THE EGYPTIAN CONTEXT* * * * * * * *
air of mystery and romance that has always surrounded things Egyptian has never
failed to attract swarms of crackpots, cultists, half-baked
scholars, self-certified experts, and out-and-out charlatans.
"New Look at the Pearl of Great Price" (February
1968): 15* * * * * * * *
Granted its mind-expanding scope, is the Egyptian experience
at all relevant to the modern world? The answer is no, and neither is Mormonism
relevant to the distracted modern world, which has no concern with the things
of the eternities and will soon be forgotten.
Message of the Joseph Smith Papyri, 14* * * * * * * *
Life is too short to devote years of study to learning that
what went on with the ancients was just more of the same. It is too short to
let us live both our lives and theirs from day to day unless they have something to add to the story,
something we do not have, something quite wonderful and unexpected. Of all
people the Egyptians are most likely to supply us with such matter.
Abraham in Egypt, ix-x* * * * * * * *
The great attraction of Egypt was at all times the exciting
combination of religious and scientific thinking, mantic and sophic,
intuitive and intellectual, the ancient and the progressive. The solid and
visible achievements of the ancient Egyptians bade the observer take their
message seriously, as it does us today. The Egyptians, Theophrastus observed,
are, on the one hand, the most rationally minded of all people, and yet they
live in an ambiance submerged in ancient and recondite religious lore. This
tradition is deeply religious and at the same time persistently
intellectual—the perfect example, one would say today, of the "bicameral"
Abraham in Egypt, 107* * * * * * * *
There is no exclusive equation between Ham and Pharaoh, or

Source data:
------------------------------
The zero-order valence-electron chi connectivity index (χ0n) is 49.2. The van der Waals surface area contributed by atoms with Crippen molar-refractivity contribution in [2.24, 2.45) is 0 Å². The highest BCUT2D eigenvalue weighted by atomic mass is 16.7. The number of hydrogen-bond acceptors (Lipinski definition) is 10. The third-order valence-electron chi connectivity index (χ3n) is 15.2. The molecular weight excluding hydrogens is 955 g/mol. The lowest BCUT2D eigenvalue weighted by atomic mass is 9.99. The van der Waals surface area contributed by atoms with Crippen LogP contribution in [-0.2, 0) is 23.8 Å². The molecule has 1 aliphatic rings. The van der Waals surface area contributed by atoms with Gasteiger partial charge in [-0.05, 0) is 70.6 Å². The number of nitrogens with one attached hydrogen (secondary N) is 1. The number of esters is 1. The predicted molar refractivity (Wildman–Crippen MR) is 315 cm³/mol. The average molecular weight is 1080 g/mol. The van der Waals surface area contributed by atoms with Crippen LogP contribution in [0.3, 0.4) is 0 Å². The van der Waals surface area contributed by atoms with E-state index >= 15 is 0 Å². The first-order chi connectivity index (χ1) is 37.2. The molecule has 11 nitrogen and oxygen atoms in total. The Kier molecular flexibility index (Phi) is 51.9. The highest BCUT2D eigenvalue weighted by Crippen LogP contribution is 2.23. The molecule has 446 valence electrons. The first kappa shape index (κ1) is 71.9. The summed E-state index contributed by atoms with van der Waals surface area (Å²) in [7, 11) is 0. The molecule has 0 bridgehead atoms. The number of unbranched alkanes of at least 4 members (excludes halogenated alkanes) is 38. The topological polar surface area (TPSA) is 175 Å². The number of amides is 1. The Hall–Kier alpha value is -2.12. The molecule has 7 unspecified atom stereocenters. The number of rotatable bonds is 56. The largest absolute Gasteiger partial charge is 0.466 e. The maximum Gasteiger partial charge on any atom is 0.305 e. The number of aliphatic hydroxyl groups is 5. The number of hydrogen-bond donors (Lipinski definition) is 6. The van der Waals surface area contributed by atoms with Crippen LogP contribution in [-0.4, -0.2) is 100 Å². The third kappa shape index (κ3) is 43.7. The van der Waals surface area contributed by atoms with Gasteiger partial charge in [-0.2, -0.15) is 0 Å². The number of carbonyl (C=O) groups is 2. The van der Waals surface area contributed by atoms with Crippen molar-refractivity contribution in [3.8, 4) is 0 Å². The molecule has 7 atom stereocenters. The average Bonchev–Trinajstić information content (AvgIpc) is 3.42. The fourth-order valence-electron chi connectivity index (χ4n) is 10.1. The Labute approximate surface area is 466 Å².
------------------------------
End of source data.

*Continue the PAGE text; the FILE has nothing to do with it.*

between Ham and Egyptians, or between the Egyptians and the blacks, or between
any of the above and any particular curse. What was denied was recognition of
patriarchal right to the priesthood made by a claim of matriarchal succession.
Abraham in Egypt, 219-20
JOSEPH SMITH'S ROLE* * * * * * * *
the Kirtland Egyptian Papers is a small cloth-bound book inscribed "W. W.
Phelps, Diary Vc. 1835," containing original renderings of the Bible, of
which the Church Historian writes: "These passages of Scriptures from the
Bible do not appear to have any connection with the Inspired Revision by the
Prophet Joseph Smith. This is no doubt the result of research and study done by
Wm. W. Phelps." And why not? Joseph Smith encouraged others to obtain all
the gifts that God has bestowed on man.
"The Meaning of the Kirtland Egyptian Papers," 393* * * * * * * *
The Mormons are deeply concerned only with what they accept
as scripture. Non-Mormons, raised in the tradition of the infallible Bible, are
unable to conceive of a man's being a prophet and at the same time a fallible
mortal. They persist in thinking . . . that the discovery of any slightest flaw
in Joseph Smith's character of his work must necessarily bring the whole
structure of Mormonism down in ruins.
isn't that way at all. All men are subject to vanity, said Joseph Smith, and